Starting in 1819, there was heavy traffic on the Singapore River due to rapid urbanization and expanding trade. At the same time, it brought in water pollution caused by the disposal of garbage, sewage and other by-products of industries located along the river's banks. The sources of water pollution into the Singapore River and Kallang Basin included waste from pig and duck farms, unsewered premises, street hawkers and vegetable whole sellers. Riverine activities such as transport, boat building and repairs were also found along the Singapore River.
Some 750 lighters plied along the Singapore River and Kallang Basin in 1977. Waste, oil spills and wastewater from these boats and lighters added to the pollution of the rivers. In 1977, Prime Minister Lee Kuan Yew called for a clean up of Singapore's rivers, which included the Singapore River and the Kallang River. The clean up cost the government $300 million and involved a relocation of about 4,000 squatters, along with hawkers and vegetable sellers, whose daily waste flowed into the river. Public housing was found for the squatters, while street hawkers were persuaded to move to hawker centres. The government then dredged foul-smelling mud from the banks and the bottom of the river, clearing the debris and other rubbish.
Despite decades of effort, river cleanup remains a work-in-progress. On 26 November 2017, during a speech at the 60th anniversary of Berita Harian, Prime Minister Lee Hsien Loong urged Singaporeans not to pollute the river with litter and trash. 
Singapore River todayEdit
Whereas the original mouth of the Singapore River emptied into Singapore Straits and its southern islands before major land reclamation took place, the Singapore River now empties into Marina Bay - an area of water partially enclosed by the reclamation work. The Port of Singapore is now located to the west of the island, using most of the south-west coast, and passenger ships to Singapore now typically berth at the Singapore Cruise Centre at Harbourfront. Thus the Singapore River's economic role has shifted away from one that of trade, towards more a role accommodated for tourism and aesthetics for the commercial zone which encloses it.
There are a number of sculptures along the Singapore River. Many of these depict the life of people living and working along the river during the early days of Singapore.
Notable sculptures include:
Bridges and tunnelsEdit
Between 1819, when the first wooden jetty and the first bridge were built over the Singapore River in Singapore, and in 2015, 14 bridges were built across the river (or 17, although Marina Reservoir, where the estuary is now located, is considered a Singapore River). Until 1819, the river could only be crossed by boats and ferries. Some of the bridges were demolished and rebuilt or their purpose was changed (traffic bridge in pedestrian bridge and the like).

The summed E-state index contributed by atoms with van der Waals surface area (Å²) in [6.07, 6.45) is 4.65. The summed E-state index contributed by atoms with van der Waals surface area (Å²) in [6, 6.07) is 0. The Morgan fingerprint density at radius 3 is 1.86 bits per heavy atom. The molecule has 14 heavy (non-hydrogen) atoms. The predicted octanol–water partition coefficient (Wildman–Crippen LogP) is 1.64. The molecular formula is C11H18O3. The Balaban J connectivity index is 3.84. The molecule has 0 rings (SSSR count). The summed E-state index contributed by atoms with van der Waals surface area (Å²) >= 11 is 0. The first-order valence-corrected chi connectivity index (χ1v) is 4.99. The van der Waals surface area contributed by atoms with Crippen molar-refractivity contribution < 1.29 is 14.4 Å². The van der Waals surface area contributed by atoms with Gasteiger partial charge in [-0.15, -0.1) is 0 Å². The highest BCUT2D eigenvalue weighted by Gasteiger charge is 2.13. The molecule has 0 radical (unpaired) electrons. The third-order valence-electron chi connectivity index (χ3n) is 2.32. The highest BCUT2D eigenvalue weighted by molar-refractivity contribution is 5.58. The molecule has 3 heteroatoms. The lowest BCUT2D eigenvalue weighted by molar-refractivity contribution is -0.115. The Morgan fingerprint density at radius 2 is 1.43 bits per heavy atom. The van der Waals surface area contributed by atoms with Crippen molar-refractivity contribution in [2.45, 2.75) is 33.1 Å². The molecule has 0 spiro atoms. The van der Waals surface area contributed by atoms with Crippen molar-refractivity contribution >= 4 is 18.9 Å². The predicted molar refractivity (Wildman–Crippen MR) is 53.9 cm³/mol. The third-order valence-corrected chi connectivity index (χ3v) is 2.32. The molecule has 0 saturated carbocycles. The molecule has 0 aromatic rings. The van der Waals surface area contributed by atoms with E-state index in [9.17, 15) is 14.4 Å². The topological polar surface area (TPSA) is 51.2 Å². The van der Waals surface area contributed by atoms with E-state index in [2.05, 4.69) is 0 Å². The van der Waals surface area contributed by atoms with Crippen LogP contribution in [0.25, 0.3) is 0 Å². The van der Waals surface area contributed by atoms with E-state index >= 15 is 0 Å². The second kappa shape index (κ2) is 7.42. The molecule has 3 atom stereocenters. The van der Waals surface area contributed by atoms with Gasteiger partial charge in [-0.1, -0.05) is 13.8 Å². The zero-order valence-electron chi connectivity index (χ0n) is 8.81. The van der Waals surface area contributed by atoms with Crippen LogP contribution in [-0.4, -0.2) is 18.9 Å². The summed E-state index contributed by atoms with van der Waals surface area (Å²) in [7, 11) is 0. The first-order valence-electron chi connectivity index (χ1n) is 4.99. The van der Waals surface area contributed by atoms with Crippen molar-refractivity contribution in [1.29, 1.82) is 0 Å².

Former records from Singapore show a simple wooden bridge over the river from 1819, which had no name, and is considered the first bridge in the city. In 1822, the bridge was replaced by a wooden bridge, the Presentment Bridge, from which later (1862 and 1927) today's Elgin Bridge emerged. In the years that followed, other bridges such as Coleman Bridge (1840), Kim Seng Bridge (1862), Cavenagh Bridge (1869) or Read Bridge (1889) were added. The most recent bridges are the Helix Bridge (2010), Bayfront Bridge (2010) and the Jubilee Bridge (2015).
- Kim Seng Bridge (1862)
- Jiak Kim Bridge (1999)
- Robertson Bridge (1998)
- Pulau Saigon Bridge (1890)
- Alkaff Bridge (1999)
- Clemenceau Bridge (1940)
- Downtown MRT Line between Fort Canning and Chinatown (2017)
- Ord Bridge (1886)
- Read Bridge (1889)
- North East MRT Line between Clarke Quay and Dhoby Ghaut (2003)
- Coleman Bridge (1840/1985)
- Elgin Bridge (1819/1922)
- Cavenagh Bridge (1870)
- East West MRT Line and North South MRT Line between City Hall and Raffles Place (1987/1989)
- Anderson Bridge (1910)
- Esplanade Bridge (1997)
- Jubilee Bridge (2015)
- Helix Bridge (2010)
- Downtown MRT Line and Circle MRT Line between Promenade and Bayfront (2012)
- Bayfront Bridge (2010)
- Benjamin Sheares Bridge (1981)
- Leary, Michael E.; McCarthy, John (2013-10-30). The Routledge Companion to Urban Regeneration. Routledge. p. 132. ISBN 9781136266546.
- "Singapore River". Heritage Trails. Archived from the original on 2009-08-22. Retrieved 2010-04-01.
- migration (2014-07-04). "5 interesting facts about the Singapore River clean-up". Retrieved 2016-07-09.
- "PUB annual report: Birth of the barrage". PUB. 2008. Archived from the original on 7 April 2015. Retrieved 29 September 2016.
- "Sir Stamford Raffles statue and other sculptures along Singapore River to be cleaned next week". The Straits Times. Singapore. 3 February 2015. Retrieved 2015-11-23.
- Ang, Benson (18 September 2016). "Sculptures by the Singapore River get a spruce up". The Straits Times. Retrieved 19 September 2016.